It seems that at the heart of our Catholic Church’s maladies these days is a chasm that exists between the people of God and ecclesiastics (church types). The chasm widens as young people leave the church in droves, bishops lose moral credibility, and ecclesiastics permit, even promote, pharisaicalism. Pharisaical attitudes, according to Jesus, were the biggest problem in the institutional church of His time. I think it is the same for our time. We experience or hear about it regularly: a priest who refuses communion to someone he judges to be living in sin, a zealous sacristan who complains to a bishop when a priest prays words not found in the roman missal, a bishop who protects institutional interests over that of his people…
As we consider Jesus and the Pharisees, it is obvious what He found to be wrong—obvious to everyone except Pharisees. They spent their time, energy, and efforts enforcing matters in the name of God that were important to them but not to God. They were well educated and well-versed; they memorized The Torah and proudly quoted it to win arguments. They were totally convinced that their laws, religious observances, and orthodox attitudes were infallible; their mission was to protect the institution. Their biggest criticism of Jesus was that He violated their rituals and laws, that His words and unorthodox actions contradicted their strict interpretation of rubrics and regulations.
Among their complaints were that Jesus didn’t wash correctly according to religious ablution rites, that He said incorrect words when healing or healed on the wrong day of the week, and that He associated with common sinners. Pharisees would never associate with sinners—they only condemned them. As Jesus pointed out, they love places of honor, titles, fancy ritual clothing, and big feasts. They load up common people with unnecessary laws and heavy burdens but don’t lift a finger to help them. They are spiritually blind, self-indulgent, and self-referential. It seems that Jesus’ primary concern was that they defended and promoted a dead religion instead of a living God—at least deadly aspects of a religion.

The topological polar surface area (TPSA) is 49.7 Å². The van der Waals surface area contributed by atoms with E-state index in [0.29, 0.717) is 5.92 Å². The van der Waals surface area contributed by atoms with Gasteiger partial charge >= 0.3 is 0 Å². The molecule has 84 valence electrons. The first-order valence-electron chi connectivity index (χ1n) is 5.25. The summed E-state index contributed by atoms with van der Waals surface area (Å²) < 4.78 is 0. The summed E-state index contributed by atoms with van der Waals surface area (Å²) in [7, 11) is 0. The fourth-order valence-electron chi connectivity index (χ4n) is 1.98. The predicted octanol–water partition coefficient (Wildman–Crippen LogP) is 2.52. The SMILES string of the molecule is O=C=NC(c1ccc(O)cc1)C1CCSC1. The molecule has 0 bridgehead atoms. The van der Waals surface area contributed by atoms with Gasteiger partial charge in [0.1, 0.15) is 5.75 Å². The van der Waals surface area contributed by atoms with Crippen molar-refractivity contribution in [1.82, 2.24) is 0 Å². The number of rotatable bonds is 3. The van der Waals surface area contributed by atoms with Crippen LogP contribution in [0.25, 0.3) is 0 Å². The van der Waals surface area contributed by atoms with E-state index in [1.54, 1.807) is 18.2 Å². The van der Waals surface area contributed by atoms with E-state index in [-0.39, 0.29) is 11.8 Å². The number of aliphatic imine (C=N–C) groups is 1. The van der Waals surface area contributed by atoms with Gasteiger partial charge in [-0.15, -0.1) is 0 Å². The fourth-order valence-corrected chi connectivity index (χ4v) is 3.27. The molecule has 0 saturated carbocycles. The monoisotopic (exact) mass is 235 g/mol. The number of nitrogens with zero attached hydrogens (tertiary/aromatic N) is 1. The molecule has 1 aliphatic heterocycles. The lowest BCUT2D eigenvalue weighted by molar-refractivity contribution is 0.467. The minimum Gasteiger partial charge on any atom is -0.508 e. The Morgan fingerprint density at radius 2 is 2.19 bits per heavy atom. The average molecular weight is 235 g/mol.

From the Sanhedrin then to the Magisterium now, from apologetics in the first century to the twenty-first, from Pharisees in Jesus’ time to liturgical police in our time, I pray that we will, at last, understand Christ’s message that revealed how foolish they are. His message is that ecclesiastics ought not separate themselves from God’s people. God’s people are the general population of sinners who are seeking to become saints. Ecclesiastics are self-proclaimed saints who degrade those they view to be sinners. Ecclesiastics assemble at Vatican dicasteries, diocesan chanceries, or church sacristies—places where canonical and ritual laws rule supreme. Many churchmen and women, instead of meeting people where they are as Jesus did, cower behind canon law, catechism directives, fundamentalist interpretations of The Bible and legalistic explications of the Roman Missal.
Pope Francis, in imitation of Christ, wants us to keep these things in their proper place. As his biographer, Austen Ivereigh, pointed out: “Rome represented everything that Bergoglia (Francis before he was elected supreme pontiff) believed to be wrong with the Church: luxury, ostentation, hypocrisy, bureaucracy, and self-referencing.” What he saw in ecclesiastics was essentially what Jesus saw in Pharisees. He is spending his pontificate helping us to gaze upon common sinners with the merciful eyes of Jesus and to challenge modern-day Pharisees to recognize their own foolishness.
When ecclesiastics finally see people of God from those kind of eyes, we can begin to repair the church of its maladies.